Ready to deliver: Zoomers to Boomers teens do grocery shopping for homebound La Jollans
When La Jolla High School sophomore Max Stone realized the coronavirus pandemic was putting senior citizens at a higher health risk, he wanted to do something to help them.
So in mid-April he established the San Diego chapter of Zoomers to Boomers to put young people into action delivering groceries to older residents who are advised not to leave their homes.
The San Diego branch joins 21 chapters worldwide. With 24 volunteers — 17 of whom attend La Jolla High — Zoomers to Boomers San Diego is seeking out those who could use grocery delivery service.
“When I first heard about the pandemic, I thought this ... program would be beneficial for people,” Max said.
Here’s how it works: Those who would like their groceries delivered can visit zoomerstoboomers.com/san-diego or facebook.com/Zoomers-to-Boomers-107142317617553. From there, a client can fill out a shopping list (limit of 12 items) and the address to which they will be delivered, plus the form of payment.
When a Zoomers to Boomers volunteer is dispatched for shopping, he or she contacts the client about the delivery time and cost and is reimbursed the cost upon delivery. There are no delivery fees or tips.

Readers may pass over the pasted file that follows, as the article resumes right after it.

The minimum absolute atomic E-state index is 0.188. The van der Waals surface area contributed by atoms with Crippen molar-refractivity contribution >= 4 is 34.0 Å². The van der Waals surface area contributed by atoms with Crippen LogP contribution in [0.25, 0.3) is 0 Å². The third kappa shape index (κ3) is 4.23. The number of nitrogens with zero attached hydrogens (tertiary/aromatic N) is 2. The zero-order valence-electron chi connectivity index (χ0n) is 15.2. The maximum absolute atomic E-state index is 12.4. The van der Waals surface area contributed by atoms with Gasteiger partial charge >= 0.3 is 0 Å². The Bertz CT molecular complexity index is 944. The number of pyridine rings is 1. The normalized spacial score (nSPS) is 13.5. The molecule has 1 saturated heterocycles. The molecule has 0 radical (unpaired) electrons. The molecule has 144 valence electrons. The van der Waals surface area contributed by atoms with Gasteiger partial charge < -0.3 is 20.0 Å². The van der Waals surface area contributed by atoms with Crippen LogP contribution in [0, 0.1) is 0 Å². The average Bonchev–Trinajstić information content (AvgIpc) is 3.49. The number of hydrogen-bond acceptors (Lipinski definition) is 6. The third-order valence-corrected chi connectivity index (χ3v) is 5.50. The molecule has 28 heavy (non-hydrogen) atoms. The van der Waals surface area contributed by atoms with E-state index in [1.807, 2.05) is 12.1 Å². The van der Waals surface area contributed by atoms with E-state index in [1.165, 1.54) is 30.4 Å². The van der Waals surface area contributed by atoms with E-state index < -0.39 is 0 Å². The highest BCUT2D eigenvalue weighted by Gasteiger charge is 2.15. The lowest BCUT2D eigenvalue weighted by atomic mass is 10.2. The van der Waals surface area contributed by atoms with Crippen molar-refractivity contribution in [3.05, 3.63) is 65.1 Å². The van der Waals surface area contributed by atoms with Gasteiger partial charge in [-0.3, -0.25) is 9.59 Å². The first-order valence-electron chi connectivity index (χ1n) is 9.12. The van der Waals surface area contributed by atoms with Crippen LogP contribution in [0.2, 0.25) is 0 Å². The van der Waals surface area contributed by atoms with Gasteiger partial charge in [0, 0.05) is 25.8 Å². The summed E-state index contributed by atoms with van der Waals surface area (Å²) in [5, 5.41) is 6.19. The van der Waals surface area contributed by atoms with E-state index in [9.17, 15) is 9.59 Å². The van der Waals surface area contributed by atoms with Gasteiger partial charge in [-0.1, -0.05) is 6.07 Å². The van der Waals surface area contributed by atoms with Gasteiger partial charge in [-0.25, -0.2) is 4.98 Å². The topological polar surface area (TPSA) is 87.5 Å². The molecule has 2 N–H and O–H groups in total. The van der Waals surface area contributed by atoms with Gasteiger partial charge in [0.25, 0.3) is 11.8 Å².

Zoomers to Boomers uses safety precautions such as masks and gloves while shopping, and maintains social distancing while delivering.
“We want to be as safe as possible, and we take every precaution we have,” Max said. “When we are ready to deliver the groceries, the payment is dropped off in a plastic bag or transferred through Venmo, then the customer goes back in the house to maintain social distancing, we collect the payment and then we drop off the groceries.”
Deliveries are available Mondays through Saturdays and are limited to one order per week per customer. Though the majority of participants live in La Jolla, the reach is across San Diego.
“A big thing for me personally is to go wherever there is the need. This is extremely important to us, and our volunteers are anxious to start helping,” Max said. “I’ve gone on a couple of deliveries and I loved helping it.
“My family has always been into volunteering, and I know I am helping people and possibly preventing something terrible from happening that could have been avoided. From my experience, the elderly people love it. They seem very appreciative.”
One of them is La Jolla resident Howard Hian, who describes himself as being “of the COVID age” group that should not leave the house.
“I thought [Zoomers to Boomers] was an awfully nice thing to offer,” Hian said. “I was willing to try something new.”
When he called for a grocery delivery, he placed the order at 9 a.m., got a call back by 11 a.m. and his groceries at 5 p.m., he said.
“I decided to go out and wait on my porch … and an electric bike drives by and it was my delivery person. I was wowed that this kid was hustling on a bike, so I loved the concept right away,” Hian said. “I think it’s terrific and I thought it was important that there is no tipping, and they mean it.” Any tips are donated to charity.
“A typical delivery service jacks up the price with delivery fees, so if someone is on a limited budget, this is terrific,” Hian said. “These are good young kids.” ◆
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